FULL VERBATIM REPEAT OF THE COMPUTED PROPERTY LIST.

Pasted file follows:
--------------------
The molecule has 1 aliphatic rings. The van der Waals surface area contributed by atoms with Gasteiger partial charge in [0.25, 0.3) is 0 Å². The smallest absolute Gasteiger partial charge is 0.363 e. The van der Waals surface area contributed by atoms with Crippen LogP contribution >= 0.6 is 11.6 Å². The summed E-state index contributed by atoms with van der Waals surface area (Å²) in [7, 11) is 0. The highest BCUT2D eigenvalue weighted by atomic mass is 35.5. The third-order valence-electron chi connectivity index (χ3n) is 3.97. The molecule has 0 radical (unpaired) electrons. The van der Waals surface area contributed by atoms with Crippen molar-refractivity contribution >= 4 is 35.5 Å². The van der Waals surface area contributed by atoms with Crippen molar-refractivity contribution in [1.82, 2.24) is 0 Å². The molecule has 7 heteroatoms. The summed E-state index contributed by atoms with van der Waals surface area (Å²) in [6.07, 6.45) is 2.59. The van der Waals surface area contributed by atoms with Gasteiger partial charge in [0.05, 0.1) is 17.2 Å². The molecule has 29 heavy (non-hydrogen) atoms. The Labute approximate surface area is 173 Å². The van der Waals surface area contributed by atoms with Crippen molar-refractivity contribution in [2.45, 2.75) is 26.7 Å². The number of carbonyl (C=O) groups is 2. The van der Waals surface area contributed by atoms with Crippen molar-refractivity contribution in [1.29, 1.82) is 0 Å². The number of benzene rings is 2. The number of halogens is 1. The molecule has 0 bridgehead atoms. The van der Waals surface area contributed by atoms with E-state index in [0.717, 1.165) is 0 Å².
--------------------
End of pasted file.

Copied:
The molecule has 1 aliphatic rings. The van der Waals surface area contributed by atoms with Gasteiger partial charge in [0.25, 0.3) is 0 Å². The smallest absolute Gasteiger partial charge is 0.363 e. The van der Waals surface area contributed by atoms with Crippen LogP contribution >= 0.6 is 11.6 Å². The summed E-state index contributed by atoms with van der Waals surface area (Å²) in [7, 11) is 0. The highest BCUT2D eigenvalue weighted by atomic mass is 35.5. The third-order valence-electron chi connectivity index (χ3n) is 3.97. The molecule has 0 radical (unpaired) electrons. The van der Waals surface area contributed by atoms with Crippen molar-refractivity contribution >= 4 is 35.5 Å². The van der Waals surface area contributed by atoms with Crippen molar-refractivity contribution in [1.82, 2.24) is 0 Å². The molecule has 7 heteroatoms. The summed E-state index contributed by atoms with van der Waals surface area (Å²) in [6.07, 6.45) is 2.59. The van der Waals surface area contributed by atoms with Gasteiger partial charge in [0.05, 0.1) is 17.2 Å². The molecule has 29 heavy (non-hydrogen) atoms. The Labute approximate surface area is 173 Å². The van der Waals surface area contributed by atoms with Crippen molar-refractivity contribution in [2.45, 2.75) is 26.7 Å². The number of carbonyl (C=O) groups is 2. The van der Waals surface area contributed by atoms with Crippen molar-refractivity contribution in [1.29, 1.82) is 0 Å². The number of benzene rings is 2. The number of halogens is 1. The molecule has 0 bridgehead atoms. The van der Waals surface area contributed by atoms with E-state index in [0.717, 1.165) is 0 Å².